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New North Korean fishing regulations cause economic hardship for fishermen

Fishing in Yalu River, Sinuiju Town, North Korea. (Roman Harak/Flickr)
June 30, 2019

This article was originally published by Radio Free Asia and is reprinted with permission.

Fishermen in North Korea are struggling to make a living now that authorities have set stricter new guidelines on permits to go out on the open sea—measures aimed at preventing defections that fishermen complain are preventing them from making a living as the peak summer fishing season begins.

Policies aimed at preventing fishermen’s defection by sea to places like Japan or South Korea were already in place. These included requiring fishermen to get passes every time they go out, and preventing fishermen from working on the same boat with other fishermen in their family.

“[Prior to the new rules,] if a fisherman wanted to go out to sea, he could get sea passes from his company, the State Security department, or the police station. They didn’t really have [many] restrictions,” said a source from Chongjin, North Hamgyong province in an interview with RFA’s Korean Service on Monday.

The source said the government’s official reasoning for introducing the tightened regulations is to impose order and prevent illegal behavior.

“[They] say they want to prevent fishing boats from entering the sea in a disorderly manner, and they want to stop illegal acts from happening at sea,” said the source.

“They threaten that in the event of [criminal action] at sea, company heads, managers and even State Security department personnel and police officers can be held responsible,” said the source.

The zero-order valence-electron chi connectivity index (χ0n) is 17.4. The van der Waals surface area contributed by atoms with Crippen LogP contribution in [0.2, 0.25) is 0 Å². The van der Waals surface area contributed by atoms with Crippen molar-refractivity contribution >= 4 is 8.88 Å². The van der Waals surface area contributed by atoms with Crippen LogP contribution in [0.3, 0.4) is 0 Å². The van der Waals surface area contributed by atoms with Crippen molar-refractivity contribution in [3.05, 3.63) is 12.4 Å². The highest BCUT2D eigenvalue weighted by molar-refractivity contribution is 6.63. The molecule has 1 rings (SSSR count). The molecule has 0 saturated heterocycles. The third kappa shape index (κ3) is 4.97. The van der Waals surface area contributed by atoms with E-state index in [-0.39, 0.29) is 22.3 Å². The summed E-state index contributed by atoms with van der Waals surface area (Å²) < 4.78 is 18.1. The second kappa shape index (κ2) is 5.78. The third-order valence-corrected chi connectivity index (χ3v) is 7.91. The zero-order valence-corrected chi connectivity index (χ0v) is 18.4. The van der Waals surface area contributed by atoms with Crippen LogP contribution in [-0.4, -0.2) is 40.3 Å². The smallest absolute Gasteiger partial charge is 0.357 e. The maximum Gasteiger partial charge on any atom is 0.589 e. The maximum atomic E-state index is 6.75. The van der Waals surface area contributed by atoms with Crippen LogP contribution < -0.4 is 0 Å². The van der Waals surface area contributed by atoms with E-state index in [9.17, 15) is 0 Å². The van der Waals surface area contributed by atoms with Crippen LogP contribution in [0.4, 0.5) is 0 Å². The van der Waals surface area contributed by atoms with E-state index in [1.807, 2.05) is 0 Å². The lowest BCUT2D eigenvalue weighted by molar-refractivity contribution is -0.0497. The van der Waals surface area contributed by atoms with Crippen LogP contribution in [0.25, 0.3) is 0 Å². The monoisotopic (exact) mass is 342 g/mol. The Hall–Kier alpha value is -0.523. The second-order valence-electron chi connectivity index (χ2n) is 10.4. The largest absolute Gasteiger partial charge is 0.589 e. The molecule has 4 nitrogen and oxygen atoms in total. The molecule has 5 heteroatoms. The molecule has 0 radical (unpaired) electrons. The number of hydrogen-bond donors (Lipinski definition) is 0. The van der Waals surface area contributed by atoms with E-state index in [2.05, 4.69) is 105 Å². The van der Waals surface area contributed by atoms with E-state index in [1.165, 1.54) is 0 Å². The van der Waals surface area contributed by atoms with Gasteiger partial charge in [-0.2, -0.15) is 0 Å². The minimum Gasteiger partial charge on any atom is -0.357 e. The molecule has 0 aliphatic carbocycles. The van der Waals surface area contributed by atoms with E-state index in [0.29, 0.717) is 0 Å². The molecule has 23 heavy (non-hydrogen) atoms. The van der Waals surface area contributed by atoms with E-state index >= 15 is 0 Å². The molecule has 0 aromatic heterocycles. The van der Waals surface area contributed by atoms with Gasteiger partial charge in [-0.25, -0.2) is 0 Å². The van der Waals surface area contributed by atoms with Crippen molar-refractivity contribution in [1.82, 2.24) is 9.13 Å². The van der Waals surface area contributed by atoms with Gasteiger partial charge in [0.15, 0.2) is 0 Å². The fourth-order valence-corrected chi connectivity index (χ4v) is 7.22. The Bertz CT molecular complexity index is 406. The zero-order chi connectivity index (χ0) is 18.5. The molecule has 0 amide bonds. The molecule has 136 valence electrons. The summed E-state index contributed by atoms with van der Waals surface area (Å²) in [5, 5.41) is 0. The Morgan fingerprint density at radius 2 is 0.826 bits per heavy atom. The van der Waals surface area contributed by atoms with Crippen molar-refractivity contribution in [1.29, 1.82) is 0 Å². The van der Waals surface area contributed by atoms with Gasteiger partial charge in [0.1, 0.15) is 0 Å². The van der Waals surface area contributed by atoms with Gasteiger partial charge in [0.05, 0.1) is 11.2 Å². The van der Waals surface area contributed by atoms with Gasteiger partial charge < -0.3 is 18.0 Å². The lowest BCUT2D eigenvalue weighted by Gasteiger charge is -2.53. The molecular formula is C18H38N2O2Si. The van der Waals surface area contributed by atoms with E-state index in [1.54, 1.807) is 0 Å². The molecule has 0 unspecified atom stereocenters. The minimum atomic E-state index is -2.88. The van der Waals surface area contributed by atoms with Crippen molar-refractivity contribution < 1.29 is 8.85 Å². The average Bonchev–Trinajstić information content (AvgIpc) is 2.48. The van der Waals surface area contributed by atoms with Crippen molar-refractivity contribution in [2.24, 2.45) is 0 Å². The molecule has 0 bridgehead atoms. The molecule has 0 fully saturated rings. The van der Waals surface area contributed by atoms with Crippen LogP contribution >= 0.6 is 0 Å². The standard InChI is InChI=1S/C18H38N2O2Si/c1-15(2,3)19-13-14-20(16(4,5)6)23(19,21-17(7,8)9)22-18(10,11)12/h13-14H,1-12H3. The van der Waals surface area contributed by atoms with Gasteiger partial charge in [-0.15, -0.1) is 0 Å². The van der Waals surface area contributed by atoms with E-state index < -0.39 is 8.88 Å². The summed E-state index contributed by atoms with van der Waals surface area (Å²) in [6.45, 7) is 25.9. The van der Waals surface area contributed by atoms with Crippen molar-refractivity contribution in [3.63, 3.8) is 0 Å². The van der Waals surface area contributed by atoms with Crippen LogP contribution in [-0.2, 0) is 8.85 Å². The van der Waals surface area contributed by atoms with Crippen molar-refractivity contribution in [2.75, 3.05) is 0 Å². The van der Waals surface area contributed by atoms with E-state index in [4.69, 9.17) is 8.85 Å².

Security had been lax in the past, and the fishing industry was all about who could catch fish and make money, the source said.

“Nobody cared what they did out at sea. They didn’t care about them or their fishing boats. But these new directives are a means of strengthening the government’s control, to the point that now [fishermen] need background checks,” said the source.

A second source, also from North Hamgyong, discussed how one of the regulations already in place became even more strict.

“In the past, they were able to prevent defections by keeping family members from sailing out to sea in the same boat, but they could still go out together by bribing an official.” the second source said, adding, “Now going out on the same boat is impossible.”

Defection to South Korea by North Korean fishermen is relatively common. On June 15 a small fishing boat carrying four North Korean civilians entered South Korea’s Samcheok port along the east coast of the peninsula. Two of the four intended to defect and are in the process of settling in the South, while the other two returned to the North by their own volition.

But to the fishermen of Chongjin and the surrounding area, those who have no intention of defecting find the new rules unfair.

“[Everyone] who lives along the sea [there] makes a living by catching fish in the middle of the summer, but now they won’t be able to support themselves because of all this extra [government] control,” said the second source.

“[They] complain about the [regulations] and they are resentful of the authorities, saying they have no interest in protecting the people’s livelihoods. They say the government only wants to focus on control and don’t care about how [it affects their lives,]” the second source said.

Reported by Myungchul Lee for RFA’s Korean Service. Translated by Leejin Jun. Written in English by Eugene Whong.